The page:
In this post we’re going to show you how you can do video streaming with a Raspberry Pi and a Raspberry Pi Camera – how to stream live video into a web page that you can access in any device that has a browser and is connected to the same network the Pi is. This is useful to apply to a home surveillance camera, for example.
- You should already be familiar with the Raspberry Pi board – read Getting Started with Raspberry Pi
- You should have the Raspbian or Raspbian Lite operating system installed in your Raspberry Pi
- You can read this post for an introduction to the Raspberry Pi Camera V2 module
Enable the Rasperry Pi Camera Module
If you’re using the Raspberry Pi Camera Module, you need to enable the camera software in your Raspberry Pi in order to use it. In the Desktop environment, go to the Raspberry Pi Configuration window under the Preferences menu, open the Interfaces tab and enable the Camera as shown in figure below.
Or, in the Terminal window, type the following command:
pi@raspberry:~ $ sudo raspi-config
You should see the Raspberry Pi software configuration tool. Select the Interfacing Options:
Enable the camera and reboot your Pi:
Find the Raspberry Pi IP address
To access your video streaming web server, you need to know your Raspberry Pi IP address. For that, use the following command:
pi@raspberry:~ $ ifconfig
You’ll be given a bunch of information, including your Raspberry Pi IP address. In my case, the RPi IP address is 192.168.1.112.
Connect the camera
Connecting the Raspberry Pi Camera Module is easy. With the Pi shutdown, connect the camera to the Pi CSI port as shown in the following figure. Make sure the camera is connected in the right orientation with the ribbon blue letters facing up as shown in the next figure.
Writing the script
The script for video streaming is shown below. You can find this script at the official PiCamera package documentation.
Create a new file called rpi_camera_surveillance_system.py:
pi@raspberrypi:~ $ nano rpi_camera_surveillance_system.py
Copy the following code to your newly created file:
# Web streaming example # Source code from the official PiCamera package # http://picamera.readthedocs.io/en/latest/recipes2.html#web-streaming import io import picamera import logging import socketserver from threading import Condition from http import server PAGE="""\ <html> <head> <title>Raspberry Pi - Surveillance Camera</title> </head> <body> <center><h1>Raspberry Pi - Surveillance Camera</h1></center> <center><img src="stream.mjpg" width="640" height="480"></center> </body> </html> """ class StreamingOutput(object): def __init__(self): self.frame = None self.buffer = io.BytesIO() self.condition = Condition() def write(self, buf): if buf.startswith(b'\xff\xd8'): # New frame, copy the existing buffer's content and notify all # clients it's available self.buffer.truncate() with self.condition: self.frame = self.buffer.getvalue() self.condition.notify_all() self.buffer.seek(0) return self.buffer.write(buf) class StreamingHandler(server.BaseHTTPRequestHandler): def do_GET(self): if self.path == '/': self.send_response(301) self.send_header('Location', '/index.html') self.end_headers() elif self.path == '/index.html': content = PAGE.encode('utf-8') self.send_response(200) self.send_header('Content-Type', 'text/html') self.send_header('Content-Length', len(content)) self.end_headers() self.wfile.write(content) elif self.path == '/stream.mjpg': self.send_response(200) self.send_header('Age', 0) self.send_header('Cache-Control', 'no-cache, private') self.send_header('Pragma', 'no-cache') self.send_header('Content-Type', 'multipart/x-mixed-replace; boundary=FRAME') self.end_headers() try: while True: with output.condition: output.condition.wait() frame = output.frame self.wfile.write(b'--FRAME\r\n') self.send_header('Content-Type', 'image/jpeg') self.send_header('Content-Length', len(frame)) self.end_headers() self.wfile.write(frame) self.wfile.write(b'\r\n') except Exception as e: logging.warning( 'Removed streaming client %s: %s', self.client_address, str(e)) else: self.send_error(404) self.end_headers() class StreamingServer(socketserver.ThreadingMixIn, server.HTTPServer): allow_reuse_address = True daemon_threads = True with picamera.PiCamera(resolution='640x480', framerate=24) as camera: output = StreamingOutput() #Uncomment the next line to change your Pi's Camera rotation (in degrees) #camera.rotation = 90 camera.start_recording(output, format='mjpeg') try: address = ('', 8000) server = StreamingServer(address, StreamingHandler) server.serve_forever() finally: camera.stop_recording()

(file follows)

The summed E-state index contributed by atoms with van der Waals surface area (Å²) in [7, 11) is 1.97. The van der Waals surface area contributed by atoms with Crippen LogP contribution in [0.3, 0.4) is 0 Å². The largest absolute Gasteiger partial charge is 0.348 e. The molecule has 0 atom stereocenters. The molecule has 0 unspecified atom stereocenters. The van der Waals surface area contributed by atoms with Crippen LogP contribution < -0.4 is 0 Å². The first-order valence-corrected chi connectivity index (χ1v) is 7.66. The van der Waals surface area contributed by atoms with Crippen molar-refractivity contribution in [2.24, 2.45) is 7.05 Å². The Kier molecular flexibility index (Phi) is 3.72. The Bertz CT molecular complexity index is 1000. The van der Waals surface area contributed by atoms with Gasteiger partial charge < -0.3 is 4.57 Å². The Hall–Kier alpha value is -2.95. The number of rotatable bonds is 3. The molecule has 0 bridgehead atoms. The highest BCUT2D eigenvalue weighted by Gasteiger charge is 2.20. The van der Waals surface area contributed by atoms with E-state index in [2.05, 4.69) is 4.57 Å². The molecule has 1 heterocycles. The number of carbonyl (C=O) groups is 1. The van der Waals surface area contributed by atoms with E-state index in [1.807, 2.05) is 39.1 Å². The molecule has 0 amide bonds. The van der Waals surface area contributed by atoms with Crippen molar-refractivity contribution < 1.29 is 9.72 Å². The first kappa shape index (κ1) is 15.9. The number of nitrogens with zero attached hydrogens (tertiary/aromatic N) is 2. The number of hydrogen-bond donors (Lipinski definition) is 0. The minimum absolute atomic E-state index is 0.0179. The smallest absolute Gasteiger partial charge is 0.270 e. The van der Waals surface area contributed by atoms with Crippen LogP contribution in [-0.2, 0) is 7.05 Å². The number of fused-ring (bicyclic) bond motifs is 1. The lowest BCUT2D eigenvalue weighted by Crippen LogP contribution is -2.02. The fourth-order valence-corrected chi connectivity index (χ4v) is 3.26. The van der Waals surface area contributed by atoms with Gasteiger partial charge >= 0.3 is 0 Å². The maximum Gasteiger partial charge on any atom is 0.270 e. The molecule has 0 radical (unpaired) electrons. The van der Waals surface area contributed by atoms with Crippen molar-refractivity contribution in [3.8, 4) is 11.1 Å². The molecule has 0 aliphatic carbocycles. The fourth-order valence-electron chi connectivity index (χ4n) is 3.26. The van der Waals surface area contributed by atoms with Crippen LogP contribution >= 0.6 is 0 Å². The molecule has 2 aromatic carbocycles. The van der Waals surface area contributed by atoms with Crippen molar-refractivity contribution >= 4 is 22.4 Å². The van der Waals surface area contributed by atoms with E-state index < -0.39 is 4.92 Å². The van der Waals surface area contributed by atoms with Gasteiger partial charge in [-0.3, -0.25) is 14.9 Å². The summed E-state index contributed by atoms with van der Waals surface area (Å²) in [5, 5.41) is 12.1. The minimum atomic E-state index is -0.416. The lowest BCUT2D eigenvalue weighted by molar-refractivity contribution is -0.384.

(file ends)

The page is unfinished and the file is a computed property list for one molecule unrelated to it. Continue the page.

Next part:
To save your file press Ctrl+X, type Y and Enter.
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Accessing the video streaming
After writing the scrip, you can run it using Python 3. Run the next command:
pi@raspberrypi:~ $ python3 rpi_camera_surveillance_system.py
Once the script is running, you can access your video streaming web server at: http://<Your_Pi_IP_Address>:8000. Replace with your own Raspberry Pi IP address, in my case http://192.168.1.112:8000.
You can access the video streaming through any device that has a browser and is connected to the same network that your Pi.
You can use your Pi to monitor your home as a surveillance camera:
I hope this project was useful! You could easily upgrade this home surveillance device to record video or notify you when motion is detected.
We also have a project on how to build a complete CCTV system with the Raspberry Pi using MotionEyeOS. Feel free to take a look.
Like home automation? Learn more about Node-RED, Raspberry Pi, ESP8266 and Arduino with my course: Build a Home Automation System for $100.
Do you have any questions? Leave a comment down below!
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